Watching Sean Hannity’s interview with Donald Rumsfeld last night reminded me of Rumsfeld’s “known- knowns, known-unknowns, and unknown-unknowns” statement during a press conference in 2002.  I use this construct in class to describe how to build a legal case (you build it around the known-knowns, just saved you about 50k in tuition):

“[T]here are known knowns; there are things we know we know.  We also know there are known unknowns; that is to say we know there are some things we do not know.  But there are also unknown unknowns – the ones we don’t know we don’t know.”

The known-knowns are the things we usually argue over — we know them. The unknown-unknowns are more fun, but amount to speculation and often devolve into conspiracy theories.

Much more interesting to me are present day known-unknowns, things we know we do not know.  Focusing on policy issues, what are some known unknowns?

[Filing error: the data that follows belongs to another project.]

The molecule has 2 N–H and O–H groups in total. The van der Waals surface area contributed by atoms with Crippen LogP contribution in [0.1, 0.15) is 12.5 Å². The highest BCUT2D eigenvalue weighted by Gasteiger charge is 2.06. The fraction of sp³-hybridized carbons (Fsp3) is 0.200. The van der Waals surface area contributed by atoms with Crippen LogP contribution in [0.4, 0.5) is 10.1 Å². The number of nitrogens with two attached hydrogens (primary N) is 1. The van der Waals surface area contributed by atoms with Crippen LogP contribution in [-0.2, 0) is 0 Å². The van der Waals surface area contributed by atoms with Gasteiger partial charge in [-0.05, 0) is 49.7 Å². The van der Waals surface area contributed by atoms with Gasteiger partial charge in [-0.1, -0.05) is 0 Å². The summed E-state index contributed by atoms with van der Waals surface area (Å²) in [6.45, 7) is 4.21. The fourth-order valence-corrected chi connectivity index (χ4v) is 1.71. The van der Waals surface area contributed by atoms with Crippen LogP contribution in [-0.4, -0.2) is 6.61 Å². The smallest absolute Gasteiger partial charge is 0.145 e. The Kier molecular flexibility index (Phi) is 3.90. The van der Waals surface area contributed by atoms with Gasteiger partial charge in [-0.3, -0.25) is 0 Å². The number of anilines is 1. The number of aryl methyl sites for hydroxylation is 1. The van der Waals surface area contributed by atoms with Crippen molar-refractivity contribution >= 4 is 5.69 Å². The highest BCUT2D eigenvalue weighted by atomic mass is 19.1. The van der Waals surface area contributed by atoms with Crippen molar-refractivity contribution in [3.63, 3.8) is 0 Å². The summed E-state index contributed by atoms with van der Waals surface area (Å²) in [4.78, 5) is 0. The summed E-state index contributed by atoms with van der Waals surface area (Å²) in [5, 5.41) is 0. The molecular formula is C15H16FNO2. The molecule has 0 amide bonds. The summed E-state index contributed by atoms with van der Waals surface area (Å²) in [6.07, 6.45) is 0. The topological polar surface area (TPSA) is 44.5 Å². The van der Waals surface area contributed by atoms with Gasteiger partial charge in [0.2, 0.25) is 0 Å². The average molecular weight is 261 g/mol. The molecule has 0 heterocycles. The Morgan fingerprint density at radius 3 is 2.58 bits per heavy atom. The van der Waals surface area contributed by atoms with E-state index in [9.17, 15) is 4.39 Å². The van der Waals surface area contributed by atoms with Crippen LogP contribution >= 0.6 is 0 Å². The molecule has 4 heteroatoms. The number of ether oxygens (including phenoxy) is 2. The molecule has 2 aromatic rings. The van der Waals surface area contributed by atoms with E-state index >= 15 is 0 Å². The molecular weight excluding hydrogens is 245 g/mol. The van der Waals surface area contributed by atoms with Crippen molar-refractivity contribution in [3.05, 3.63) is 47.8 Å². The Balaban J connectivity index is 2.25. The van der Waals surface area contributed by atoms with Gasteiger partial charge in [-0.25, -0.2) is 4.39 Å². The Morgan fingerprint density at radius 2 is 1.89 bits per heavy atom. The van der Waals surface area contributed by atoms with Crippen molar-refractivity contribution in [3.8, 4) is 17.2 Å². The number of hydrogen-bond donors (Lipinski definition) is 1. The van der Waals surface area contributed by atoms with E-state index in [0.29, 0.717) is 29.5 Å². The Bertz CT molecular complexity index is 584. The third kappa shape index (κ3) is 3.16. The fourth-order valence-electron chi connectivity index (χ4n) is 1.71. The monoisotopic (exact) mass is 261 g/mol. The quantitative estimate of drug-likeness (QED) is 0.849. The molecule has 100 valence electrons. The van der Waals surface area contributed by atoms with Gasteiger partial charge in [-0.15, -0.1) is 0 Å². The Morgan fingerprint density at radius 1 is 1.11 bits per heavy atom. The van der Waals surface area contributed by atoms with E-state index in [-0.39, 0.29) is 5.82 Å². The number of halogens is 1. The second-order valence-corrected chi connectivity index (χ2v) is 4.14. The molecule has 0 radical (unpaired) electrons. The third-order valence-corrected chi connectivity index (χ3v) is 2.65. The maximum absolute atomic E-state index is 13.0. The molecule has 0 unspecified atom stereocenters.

Let me start:

  • When we will reach the tipping point in national debt.
  • The number of years it will take us to recover from the increasing restrictions on offshore drilling.
  • Whether and on what conditions the Obama administration will resupply Israel in the event of a full-scale Mideast war.
  • Whether it will be too late to reverse Obamacare if it takes two years until the U.S. Supreme Court rules the mandate to be unconstitutional.
  • The number of jobs which will not be created because of the sweeping scope of pending regulations.

Others?

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